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1 Introduction

Temporal preparation is a fundamental cognitive ability that enables us to anticipate the moment in time (in the millisecond to second range) at which a relevant event might occur. At an operational level, this means that when stimulus onsets can be predicted, both accuracy and response time to such stimuli will be improved compared to stimuli with unpredictable onset (Correa, 2010; Nobre, Correa, & Coull, 2007). Theoretically, temporal preparation is linked to the field of time perception since the ability to anticipate when something is going to occur does involve the capacity to compute the passage of time. It should be noted, however, that experiments on temporal preparation require using time rather than consciously estimating it (i.e., time estimation and reproduction tasks; e.g., Grondin, 2010; Ivry & Hazeltine, 1995; Chapters 2 and 4, this volume).

Early studies of temporal preparation focused on the behavioral effects that the manipulation of the “foreperiod” (timing during which a warning signal precedes a target stimulus) had on participants’ performance (Woodrow, 1914). Subsequent studies investigated whether temporal preparation could be voluntarily acquired following a symbolic and predictive temporal cue (e.g., Coull & Nobre, 1998; Miniussi, Wilding, Coull, & Nobre, 1999; Nobre, 2001). More recent work has explored temporal preparation driven by the presentation of regular rhythmic patterns (e.g., Cutanda, Correa, & Sanabria, 2015; Jones, Moynihan, MacKenzie, & Puente, 2002; Lange, 2010; Sanabria, Capizzi, & Correa, 2011).

These complementary research approaches have identified the basic features of the temporal preparation effects that will be covered in the following sections of this chapter. Each section provides a brief description of one of the paradigms used to investigate temporal preparation along with an example of how to measure and interpret the behavioral data usually obtained in the studies employing such a paradigm. For a thorough review of the cognitive processes and neural mechanisms underlying temporal preparation, the reader is referred to Nobre and Coull (2010).

2 Foreperiod and Sequential Effects

In the foreperiod paradigm, a warning signal precedes a target stimulus, to which the participant is to respond (see Coull, 2009; Niemi & Näätänen, 1981, for reviews). The foreperiod is the time interval between warning signal and target. It represents the period in which temporal preparation has been shown to take place. Consider, for example, the simplest case with only two possible foreperiods (e.g., 1000 ms – short vs. 3000 ms – long). The variability with which short and long foreperiods are presented in different trials will selectively influence participants’ reaction times (rts). When there is no variability and just one foreperiod is administered in a block of trials (i.e., fixed foreperiod design), it is typical to find shorter rts with short foreperiods, a phenomenon known as the “fixed foreperiod effect” (e.g., Bausenhart, Rolke, & Ulrich, 2008; Mattes & Ulrich, 1997; Vallesi, McIntosh, Shallice, & Stuss, 2009a). Conversely, when short and long foreperiods are randomly intermixed with equal probability within a block (i.e., variable foreperiod design), shorter rts will be associated with long foreperiods (i.e., the “variable foreperiod effect”; hereafter simply referred to as the foreperiod effect; e.g., Drazin, 1961; Mento, Tarantino, Vallesi, & Bisiacchi, 2015; Niemi & Näätänen, 1981; Woodrow, 1914). The discrepant findings between fixed and variable foreperiod designs can be accounted for by two separate factors: time estimation and conditional probability of target occurrence.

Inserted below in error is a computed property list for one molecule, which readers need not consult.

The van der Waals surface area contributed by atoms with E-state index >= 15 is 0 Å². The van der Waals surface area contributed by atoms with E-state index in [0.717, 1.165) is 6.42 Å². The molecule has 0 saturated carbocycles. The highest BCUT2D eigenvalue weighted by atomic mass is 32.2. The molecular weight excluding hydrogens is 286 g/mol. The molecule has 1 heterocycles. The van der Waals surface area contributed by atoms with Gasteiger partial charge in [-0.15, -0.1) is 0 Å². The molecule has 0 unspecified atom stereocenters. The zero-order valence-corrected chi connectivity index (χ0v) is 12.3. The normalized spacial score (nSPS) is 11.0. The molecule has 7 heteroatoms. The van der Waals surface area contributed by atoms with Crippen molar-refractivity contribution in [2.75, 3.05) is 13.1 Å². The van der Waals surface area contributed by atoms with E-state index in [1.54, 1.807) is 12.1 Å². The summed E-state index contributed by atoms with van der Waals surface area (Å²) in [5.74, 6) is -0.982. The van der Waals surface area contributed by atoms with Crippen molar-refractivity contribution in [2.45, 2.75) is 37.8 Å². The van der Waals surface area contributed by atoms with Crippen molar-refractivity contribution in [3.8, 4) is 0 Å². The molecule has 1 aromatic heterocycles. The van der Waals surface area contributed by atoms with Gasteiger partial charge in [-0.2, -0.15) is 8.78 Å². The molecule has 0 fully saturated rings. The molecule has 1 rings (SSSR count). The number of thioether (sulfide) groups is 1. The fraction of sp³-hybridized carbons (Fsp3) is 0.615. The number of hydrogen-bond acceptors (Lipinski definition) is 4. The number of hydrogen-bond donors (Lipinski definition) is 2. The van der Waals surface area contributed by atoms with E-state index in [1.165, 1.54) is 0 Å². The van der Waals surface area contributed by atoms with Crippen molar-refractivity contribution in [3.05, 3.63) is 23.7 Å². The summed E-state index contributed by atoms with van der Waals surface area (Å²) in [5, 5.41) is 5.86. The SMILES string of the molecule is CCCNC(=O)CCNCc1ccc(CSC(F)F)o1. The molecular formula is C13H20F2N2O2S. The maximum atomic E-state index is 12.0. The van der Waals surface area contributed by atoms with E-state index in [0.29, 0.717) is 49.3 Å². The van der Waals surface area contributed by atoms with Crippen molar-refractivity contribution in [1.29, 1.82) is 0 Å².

On the one hand, in a fixed foreperiod paradigm, it is likely that participants use the warning signal as a reference to estimate the time at which the target stimulus will be presented (Klemmer, 1956, 1957; Niemi & Näätänen, 1981). Given that uncertainty in time estimation increases as a function of the duration of the interval being estimated (Gibbon, 1977), it will be more difficult to anticipate the target onset in long than in short foreperiod blocks, which will lead to longer rts in the long foreperiod blocks.